Food for Thought on Digitalization

Digitalization changes the ways people live and work. However, stakeholders in civil society should devote greater energy to considering the questions that surround digitalization. This is the conclusion reached by the authors of the position paper entitled “Denkanstöße zur Digitalisierung der Zivilgesellschaft” [“Food for thought on the digitalization of civil society”].

The position paper was authored by Dr. Peter Kreutter, Director of the WHU Foundation; Nicole Dufft, co-founder and partner in the consulting firm fibonacci & friends; and Dr. Holger Krimmer and Patrick Gilroy, both of “Zivilgesellschaft in Zahlen” (ZiviZ) [“Civil Society in Figures”], part of Stifterverband für die Deutsche Wissenschaft. The researchers examined the ways in which digitalization affects stakeholders in civil society. Among other things, they found that digitalization leads to a change in the framework conditions governing self-organization in civil society. They also found that, in addition to integrating digital tools, digitalization should also involve further development in organizational culture and structure.

The position paper comes to the conclusion that the digitalization of civil society has a great deal of catching up to do. The paper is based on a survey of non-profit organizations in Germany (study entitled “Digitalisierung in Non-Profit-Organisationen” [“Digitalization in Non-Profit Organizations”]), co-authored by Dr. Peter Kreutter and Nicole Dufft. This shows that digitalization will have a strong impact on more than two-thirds (71 percent) of the organizations surveyed in the future. One in two respondents (50 percent) concedes that his or her organization has some catching up to do – whether this involves coordinating volunteers, fundraising through digital channels or the issue of impact measurement and organizational culture. At the same time, more than two-thirds (70 percent) of those surveyed see a “very relevant” possibility that they will be able to handle administrative tasks, such as managing membership or donations, more efficiently through use of digital tools.

Nicole Dufft summarized the results: “Where social organizations are concerned, this involves new thinking, agile forms of planning, organizational control, implementation of projects or cooperation with colleagues.” Dr. Peter Kreutter added: “Digitalization creates new opportunities for shaping the ways in which non-profit organizations achieve their goals.”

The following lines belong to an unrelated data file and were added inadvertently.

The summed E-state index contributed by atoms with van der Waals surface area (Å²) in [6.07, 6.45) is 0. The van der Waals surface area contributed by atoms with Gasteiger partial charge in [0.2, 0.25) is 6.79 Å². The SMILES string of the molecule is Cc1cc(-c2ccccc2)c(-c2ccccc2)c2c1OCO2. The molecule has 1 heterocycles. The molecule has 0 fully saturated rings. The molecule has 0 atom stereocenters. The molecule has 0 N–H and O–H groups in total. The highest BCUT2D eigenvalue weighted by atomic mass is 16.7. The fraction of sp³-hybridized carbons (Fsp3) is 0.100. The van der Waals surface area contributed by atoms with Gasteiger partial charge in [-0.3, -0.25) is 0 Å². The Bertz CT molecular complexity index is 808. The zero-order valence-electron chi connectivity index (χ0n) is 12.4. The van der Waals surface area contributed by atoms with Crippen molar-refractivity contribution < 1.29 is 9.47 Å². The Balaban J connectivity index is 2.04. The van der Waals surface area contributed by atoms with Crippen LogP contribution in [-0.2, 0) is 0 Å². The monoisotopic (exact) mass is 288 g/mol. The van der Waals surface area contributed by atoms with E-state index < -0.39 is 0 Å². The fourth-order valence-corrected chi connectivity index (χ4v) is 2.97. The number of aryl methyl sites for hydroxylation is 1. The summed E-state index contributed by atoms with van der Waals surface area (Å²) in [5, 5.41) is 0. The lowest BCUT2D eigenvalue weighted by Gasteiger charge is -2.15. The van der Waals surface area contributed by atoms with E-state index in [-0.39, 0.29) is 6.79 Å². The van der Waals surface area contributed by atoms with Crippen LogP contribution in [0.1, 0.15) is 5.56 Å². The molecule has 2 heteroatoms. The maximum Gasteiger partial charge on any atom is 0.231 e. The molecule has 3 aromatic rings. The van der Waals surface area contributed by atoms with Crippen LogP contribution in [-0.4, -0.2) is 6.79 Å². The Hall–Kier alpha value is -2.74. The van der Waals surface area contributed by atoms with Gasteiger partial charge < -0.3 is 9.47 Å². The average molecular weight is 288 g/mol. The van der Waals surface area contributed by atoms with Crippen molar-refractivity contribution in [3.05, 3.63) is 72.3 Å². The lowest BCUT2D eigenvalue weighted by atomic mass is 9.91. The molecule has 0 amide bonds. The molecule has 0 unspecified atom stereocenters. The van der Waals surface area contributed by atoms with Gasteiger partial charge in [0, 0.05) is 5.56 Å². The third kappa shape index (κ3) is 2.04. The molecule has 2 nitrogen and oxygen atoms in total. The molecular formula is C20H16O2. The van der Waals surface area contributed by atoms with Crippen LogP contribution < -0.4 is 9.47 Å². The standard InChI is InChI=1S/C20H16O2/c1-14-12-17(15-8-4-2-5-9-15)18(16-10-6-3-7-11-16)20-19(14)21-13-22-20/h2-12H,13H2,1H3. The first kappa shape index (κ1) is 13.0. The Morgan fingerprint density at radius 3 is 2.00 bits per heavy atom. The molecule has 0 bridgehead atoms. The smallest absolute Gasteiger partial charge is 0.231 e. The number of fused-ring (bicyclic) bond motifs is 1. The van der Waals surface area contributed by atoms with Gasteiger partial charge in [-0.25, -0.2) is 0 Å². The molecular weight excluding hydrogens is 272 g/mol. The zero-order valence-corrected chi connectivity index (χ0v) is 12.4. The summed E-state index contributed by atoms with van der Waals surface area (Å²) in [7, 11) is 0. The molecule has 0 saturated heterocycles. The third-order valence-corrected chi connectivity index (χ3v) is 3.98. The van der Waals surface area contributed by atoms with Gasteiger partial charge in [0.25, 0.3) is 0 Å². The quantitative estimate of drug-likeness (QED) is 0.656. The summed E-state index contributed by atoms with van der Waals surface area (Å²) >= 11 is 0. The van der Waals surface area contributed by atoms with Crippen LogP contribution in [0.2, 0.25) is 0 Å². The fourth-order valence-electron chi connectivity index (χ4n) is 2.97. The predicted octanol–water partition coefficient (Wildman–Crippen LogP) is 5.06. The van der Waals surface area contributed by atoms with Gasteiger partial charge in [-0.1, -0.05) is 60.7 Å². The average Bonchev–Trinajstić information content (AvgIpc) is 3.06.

The position paper was published as part of a kick-off event for the “digital.engagiert” [“digital.committed”] funding initiative by Amazon and Stifterverband. “digital.engagiert” supports project ideas that contribute to the digitalization of civil society – so non-profit organizations can benefit from the opportunities of a digital future. Marking the launch in Berlin, Saskia Esken, a member of the SPD party in the German Bundestag, noted: “We in the Bundestag will work well with the Ministry for Family Affairs and Minister Franziska Giffey to secure the support needed for voluntarism and the digital transformation in civil society. In the Federal Voluntary Service, we want to use a new variation, similar to the ‘Freiwilliges Soziales Jahr Digital’ [‘Voluntary Social Year Digital’] to open up digital opportunities at a wide range of deployment points.”

Since September 2017, people with an interest in this area have had an opportunity to apply to participate in the “digital.engagiert” funding initiative. A jury selected the 15 participants from among 160 applications received. These participants are now beginning to implement their ideas for digitalizing civil society.

The heart of the initiative is a practical and individualized coaching program run by experts from the fields of civil society, the digital economy, social entrepreneurship and education. There are also training units on topics of strategy, business-model development, technical implementation, IT infrastructure, marketing/branding, finance, PR/communications as well as network maintenance. At the end of the program, a high-level jury of proven experts from civil society and the digital sector will present awards to the most successful of these projects.

For more news about the funding initiative, visit; the position paper, “Denkanstöße zur Digitalisierung der Zivilgesellschaft,” can be found here.